Paving starts on world’s longest sea-crossing

Structural work on the world’s longest sea crossing, which spans the Pearl River Estuary linking Hong Kong in the east to Macau and Zhuhai, finished last week.

Road surfacing work has now started on the 55-km bridge-and-tunnel link, which will cut the drive time from Hong Kong to Macau and Zhuhai from three hours to just 30 minutes.

Construction began in 2009 on the record-breaking structure, which was conceived in 2003 as a way of speeding traffic between the manufacturing powerhouse of Guangdong province and the commercial and logistics hub of Hong Kong.

European engineers Cowi and Arup were involved in its design, while French conglomerate Bouygues worked on one of the sections.

Reported to cost more than $17bn, the six-lane roadway structure breaks two records.

Its 29.6km bridge is now the world’s longest bridge over water, unseating former record-holder Jiaozhou Bay Bridge, also in China, which is 26.7km long.

And its aggregate length of 55km, including a 6.7km undersea tunnel, artificial islands and spurs to Macau and the city of Zhuhai, beats the aggregate length (41.6km) of the Jiaozhou Bay crossing.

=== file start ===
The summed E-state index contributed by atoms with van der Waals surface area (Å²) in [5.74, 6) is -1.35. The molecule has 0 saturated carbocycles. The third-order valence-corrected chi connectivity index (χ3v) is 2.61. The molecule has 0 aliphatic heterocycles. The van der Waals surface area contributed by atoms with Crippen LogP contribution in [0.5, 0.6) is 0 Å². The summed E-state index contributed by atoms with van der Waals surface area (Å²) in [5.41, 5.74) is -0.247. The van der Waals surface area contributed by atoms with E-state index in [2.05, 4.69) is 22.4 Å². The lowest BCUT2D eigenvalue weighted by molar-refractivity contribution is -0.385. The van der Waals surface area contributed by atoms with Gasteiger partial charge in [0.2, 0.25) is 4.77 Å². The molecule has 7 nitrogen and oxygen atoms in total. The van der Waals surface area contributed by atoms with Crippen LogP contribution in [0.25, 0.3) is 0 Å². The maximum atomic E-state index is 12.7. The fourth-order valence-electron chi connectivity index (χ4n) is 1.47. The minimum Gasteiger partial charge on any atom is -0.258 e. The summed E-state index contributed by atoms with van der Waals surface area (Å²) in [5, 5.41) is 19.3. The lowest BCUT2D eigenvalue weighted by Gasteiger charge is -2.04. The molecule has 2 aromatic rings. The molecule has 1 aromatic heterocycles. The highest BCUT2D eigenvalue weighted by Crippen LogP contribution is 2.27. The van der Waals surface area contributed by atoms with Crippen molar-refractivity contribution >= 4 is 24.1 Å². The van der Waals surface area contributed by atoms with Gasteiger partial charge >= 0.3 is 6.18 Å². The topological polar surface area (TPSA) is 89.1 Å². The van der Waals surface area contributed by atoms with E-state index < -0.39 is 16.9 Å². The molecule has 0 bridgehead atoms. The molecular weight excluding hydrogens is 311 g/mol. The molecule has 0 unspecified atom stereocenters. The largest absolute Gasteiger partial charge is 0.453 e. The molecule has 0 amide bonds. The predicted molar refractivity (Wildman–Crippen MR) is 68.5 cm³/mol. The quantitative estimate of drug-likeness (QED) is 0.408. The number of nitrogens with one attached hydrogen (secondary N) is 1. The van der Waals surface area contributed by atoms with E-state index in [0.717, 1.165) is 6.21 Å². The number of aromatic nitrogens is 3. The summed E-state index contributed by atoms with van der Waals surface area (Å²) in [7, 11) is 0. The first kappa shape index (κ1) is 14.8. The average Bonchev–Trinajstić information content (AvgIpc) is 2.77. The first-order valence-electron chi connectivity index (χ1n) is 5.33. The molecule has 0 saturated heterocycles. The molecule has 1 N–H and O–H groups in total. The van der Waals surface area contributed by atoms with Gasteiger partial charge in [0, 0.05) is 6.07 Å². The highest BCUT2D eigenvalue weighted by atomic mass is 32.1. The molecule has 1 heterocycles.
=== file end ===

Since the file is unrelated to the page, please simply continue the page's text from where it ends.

Officials gathered for a ceremony in Zhuhai on 27 September to celebrate the structure’s completion and mark the start of road surfacing and related work, news agency Xinhua reports.

Map shows route and shipping channels of the record-breaking, 55km sea crossing, built to speed traffic between the manufacturing powerhouse of Guangdong province and the commercial and logistics hub of Hong Kong (

According to Xinhua, more than 400,000 tonnes of steel were used for the tunnel and bridge, enough to build 60 Eiffel Towers.

Last year UK newspaper The Guardian dubbed the megastructure one of the "seven wonders of the modern world".

Construction teams had to cope with a number of challenging conditions, including heavy ship traffic: the Pearl River Estuary is one of the world’s busiest shipping routes, with more than 4,000 vessels crossing the structure’s path every day.

A number of engineering firsts were also recorded. Officials said it was the first time China built an immersed tube tunnel in open waters.

Two artificial islands made of steel pillars were created to connect the bridge, the first time this process has ever been used, Xinhua reported.

China’s profile as a global leader in engineering and technology will be boosted by the bridge, the chief engineer of its administration bureau told Xinhua.

"The ‘China technology’ and ‘China standard’ set by the Hong Kong-Zhuhai-Macao Bridge will influence the world market," said chief engineer Su Quanke.

Top image:Artist’s render of a section of the Hong Kong-Zhuhai-Macao Bridge, built by subsidiaries of France’s Bouygues (via Bouygues)

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